Obama authorizes renewed airstrikes in Iraq
The president has also faced persistent calls to take military action in Syria on humanitarian grounds, given that more than 170,000 people have been killed there.
Critics, including some Republicans in Congress, have argued that Obama's cautious approach to Syria has allowed the Islamic State group to flourish there, growing strong enough to move across the border with Iraq and make swift gains.
Republican Sens. John McCain of Arizona and Lindsey Graham of South Carolina praised Obama's proposed actions Thursday night but said much more will be necessary.
"This should include the provision of military and other assistance to our Kurdish, Iraqi, and Syrian partners" who are fighting the militants, airstrikes against the militants' leaders and forces and support for Sunni Iraqis who seek to resist the extremists, they said in a statement.
In light of the militants' advances, Obama dispatched about 800 U.S. forces to Iraq earlier this year, with those troops largely split between joint operation centers in Baghdad and Irbil.
More than half are providing security for the embassy and U.S. personnel. American service members also are involved in improving U.S. intelligence, providing security cooperation and conducting assessments of Iraqi capabilities.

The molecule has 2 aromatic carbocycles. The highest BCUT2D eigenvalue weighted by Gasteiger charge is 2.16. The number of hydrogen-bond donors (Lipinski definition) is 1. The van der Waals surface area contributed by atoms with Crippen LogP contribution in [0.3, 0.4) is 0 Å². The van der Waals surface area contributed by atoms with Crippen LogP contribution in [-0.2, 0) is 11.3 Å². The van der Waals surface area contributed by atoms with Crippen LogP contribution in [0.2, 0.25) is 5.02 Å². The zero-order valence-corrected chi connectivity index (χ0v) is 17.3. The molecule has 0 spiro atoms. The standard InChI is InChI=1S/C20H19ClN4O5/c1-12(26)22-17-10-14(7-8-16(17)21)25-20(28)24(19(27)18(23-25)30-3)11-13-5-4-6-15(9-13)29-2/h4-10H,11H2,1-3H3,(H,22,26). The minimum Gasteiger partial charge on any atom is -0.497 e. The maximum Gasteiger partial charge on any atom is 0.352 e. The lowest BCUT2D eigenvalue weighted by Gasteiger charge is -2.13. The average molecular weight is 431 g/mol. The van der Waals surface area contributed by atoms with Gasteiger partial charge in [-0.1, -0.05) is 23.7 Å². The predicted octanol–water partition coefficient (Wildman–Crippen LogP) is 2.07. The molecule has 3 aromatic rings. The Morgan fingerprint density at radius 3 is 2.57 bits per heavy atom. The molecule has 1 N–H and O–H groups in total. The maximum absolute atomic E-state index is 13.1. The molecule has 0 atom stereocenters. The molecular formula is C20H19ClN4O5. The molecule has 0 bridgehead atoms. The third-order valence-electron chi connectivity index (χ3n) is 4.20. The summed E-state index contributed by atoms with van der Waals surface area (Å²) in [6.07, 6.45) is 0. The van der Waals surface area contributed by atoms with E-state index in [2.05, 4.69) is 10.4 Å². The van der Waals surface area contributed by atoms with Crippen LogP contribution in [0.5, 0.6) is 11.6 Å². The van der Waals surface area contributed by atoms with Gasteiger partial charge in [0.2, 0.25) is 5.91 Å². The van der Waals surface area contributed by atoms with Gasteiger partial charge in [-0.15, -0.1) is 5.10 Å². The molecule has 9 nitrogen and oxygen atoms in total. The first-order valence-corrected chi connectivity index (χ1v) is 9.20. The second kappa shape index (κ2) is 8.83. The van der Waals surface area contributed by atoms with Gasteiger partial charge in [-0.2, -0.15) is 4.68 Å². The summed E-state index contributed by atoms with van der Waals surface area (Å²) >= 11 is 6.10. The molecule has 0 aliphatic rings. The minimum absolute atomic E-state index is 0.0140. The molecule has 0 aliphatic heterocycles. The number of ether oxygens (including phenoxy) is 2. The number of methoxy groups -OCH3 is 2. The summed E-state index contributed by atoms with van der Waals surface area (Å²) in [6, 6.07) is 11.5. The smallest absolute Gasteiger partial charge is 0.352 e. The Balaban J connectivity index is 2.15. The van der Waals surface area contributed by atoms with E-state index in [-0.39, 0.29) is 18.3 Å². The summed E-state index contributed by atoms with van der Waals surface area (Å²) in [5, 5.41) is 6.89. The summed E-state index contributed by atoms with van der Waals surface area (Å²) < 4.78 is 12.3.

Officials said there were no plans to evacuate those Americans from Iraq but that the U.S. was conducting enhanced intelligence flights over Irbil with both manned and unmanned aircrafts in order to monitor the deteriorating conditions.
If the president were to order actual airstrikes in Iraq, it's all but certain he would proceed without formal congressional approval. Lawmakers left town last week for a five-week recess, and there was no sign that Congress was being called back.
However, officials said the White House was in contact throughout Thursday with some lawmakers, including House Speaker John Boehner, R-Ohio, and Senate Minority Leader Mitch McConnell, R-Ky.
Some Republicans have expressly called for the president to take action and have said he doesn't need the approval of lawmakers.
Associated Press writers Josh Lederman and Darlene Superville contributed to this report.